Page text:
Yearly Count Charts


Turkey Vulture

Turkey Vultures are expanding their range northwards, and that is why we’re seeing more and more every year.


Bald Eagle

Bald Eagle numbers continue to increase, but are not as high yet as they were 100 years ago.


The recent recovery of the Osprey is not readily apparent in DHBO’s numbers.


Northern Harrier

The Northern Harrier count has been fairly stable over the last ten years.


Sharp-shinned Hawk

A decrease of Sharp-shinned Hawk numbers has been observed at many northeastern hawk watches.


Northern Goshawk

The Northern Goshawk is an irruptive species whose southward movements are closely tied with prey availability. Goshawk migratory peaks reflect lows in the population cycles of its chief prey, the Snowshoe Hare and the Ruffed Grouse.


Cooper's Hawk

Cooper’s Hawk, Northern Goshawk and Red-shouldered Hawk all migrate around the same time of year – second half of March. The mid-nineties spike in all three species may be related to favorable March weather.


Broad-winged Hawk

The number of Broad-winged Hawks per season depends on favorable winds in the second half of April.


Red-tailed Hawk

A spectacular Red-tailed Hawk flight was recorded in the mid 90s. Since then, numbers have been around the 5,000 mark.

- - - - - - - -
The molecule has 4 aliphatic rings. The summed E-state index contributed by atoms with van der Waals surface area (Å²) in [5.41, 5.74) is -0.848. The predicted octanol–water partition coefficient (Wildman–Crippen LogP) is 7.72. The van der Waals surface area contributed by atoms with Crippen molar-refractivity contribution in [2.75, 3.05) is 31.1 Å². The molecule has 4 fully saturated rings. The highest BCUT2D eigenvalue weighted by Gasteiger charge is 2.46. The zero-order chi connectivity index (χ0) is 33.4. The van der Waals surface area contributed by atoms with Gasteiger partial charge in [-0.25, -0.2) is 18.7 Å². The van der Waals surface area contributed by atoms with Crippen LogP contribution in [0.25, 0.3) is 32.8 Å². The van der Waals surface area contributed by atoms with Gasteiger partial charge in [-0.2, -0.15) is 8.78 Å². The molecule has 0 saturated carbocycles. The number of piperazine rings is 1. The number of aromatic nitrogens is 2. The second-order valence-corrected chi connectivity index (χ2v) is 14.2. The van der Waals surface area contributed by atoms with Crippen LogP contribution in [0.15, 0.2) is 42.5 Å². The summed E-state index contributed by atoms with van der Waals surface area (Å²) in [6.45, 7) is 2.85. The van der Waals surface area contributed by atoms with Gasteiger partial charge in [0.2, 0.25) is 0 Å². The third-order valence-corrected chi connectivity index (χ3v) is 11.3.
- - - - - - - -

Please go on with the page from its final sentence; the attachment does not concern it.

Golden Eagle

The number of Golden Eagles recorded each season at Derby has increased over the years.


Rough-legged Hawk

To some extent the Rough-legged Hawk is an irruptive species whose numbers vary over the years. A cyclical pattern emerges that is probably related to prey species abundance.

Red-shouldered Hawk
The Red-shouldered Hawk count has shown a very gradual decrease over the years.


American Kestrel

The American Kestrel is declining in the northeast. The 2010 count was the lowest on record, but numbers have rebounded somewhat. It is too early to speak of a trend reversal.



Overall, Merlin numbers are higher now than they were in the 1980s and early 90s.


Peregrine Falcon

The Peregrine Falcon has made a healthy comeback after near-extinction in the early 1970s. Numbers at Derby Hill fluctuate because this species is not funneled along the lakeshore as much as the other species.

Looking at all species, we see a gradual decline in numbers. Bulk species such as Broad-winged Hawk and Red-tailed Hawk are responsible for this decline, which is somewhat mitigated by a rise in numbers for Turkey Vulture